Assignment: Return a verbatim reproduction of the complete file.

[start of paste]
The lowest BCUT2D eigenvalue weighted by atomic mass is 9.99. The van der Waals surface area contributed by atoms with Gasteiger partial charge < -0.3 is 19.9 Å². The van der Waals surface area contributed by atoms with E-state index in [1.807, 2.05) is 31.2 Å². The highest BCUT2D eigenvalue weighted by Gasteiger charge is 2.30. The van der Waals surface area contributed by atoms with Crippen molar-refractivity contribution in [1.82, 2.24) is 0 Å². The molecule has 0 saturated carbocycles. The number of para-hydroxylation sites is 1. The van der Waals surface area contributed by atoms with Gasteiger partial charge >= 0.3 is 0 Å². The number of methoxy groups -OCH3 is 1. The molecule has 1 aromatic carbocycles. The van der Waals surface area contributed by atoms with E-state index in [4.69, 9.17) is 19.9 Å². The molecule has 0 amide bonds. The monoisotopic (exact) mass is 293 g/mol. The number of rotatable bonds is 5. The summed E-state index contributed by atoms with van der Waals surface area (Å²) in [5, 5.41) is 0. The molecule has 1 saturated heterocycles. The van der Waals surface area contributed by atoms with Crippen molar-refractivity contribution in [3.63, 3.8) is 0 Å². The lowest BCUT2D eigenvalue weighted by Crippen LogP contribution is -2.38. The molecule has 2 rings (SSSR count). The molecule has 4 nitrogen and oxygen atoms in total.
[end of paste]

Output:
The lowest BCUT2D eigenvalue weighted by atomic mass is 9.99. The van der Waals surface area contributed by atoms with Gasteiger partial charge < -0.3 is 19.9 Å². The van der Waals surface area contributed by atoms with E-state index in [1.807, 2.05) is 31.2 Å². The highest BCUT2D eigenvalue weighted by Gasteiger charge is 2.30. The van der Waals surface area contributed by atoms with Crippen molar-refractivity contribution in [1.82, 2.24) is 0 Å². The molecule has 0 saturated carbocycles. The number of para-hydroxylation sites is 1. The van der Waals surface area contributed by atoms with Gasteiger partial charge >= 0.3 is 0 Å². The number of methoxy groups -OCH3 is 1. The molecule has 1 aromatic carbocycles. The van der Waals surface area contributed by atoms with E-state index in [4.69, 9.17) is 19.9 Å². The molecule has 0 amide bonds. The monoisotopic (exact) mass is 293 g/mol. The number of rotatable bonds is 5. The summed E-state index contributed by atoms with van der Waals surface area (Å²) in [5, 5.41) is 0. The molecule has 1 saturated heterocycles. The van der Waals surface area contributed by atoms with Crippen molar-refractivity contribution in [3.63, 3.8) is 0 Å². The lowest BCUT2D eigenvalue weighted by Crippen LogP contribution is -2.38. The molecule has 2 rings (SSSR count). The molecule has 4 nitrogen and oxygen atoms in total.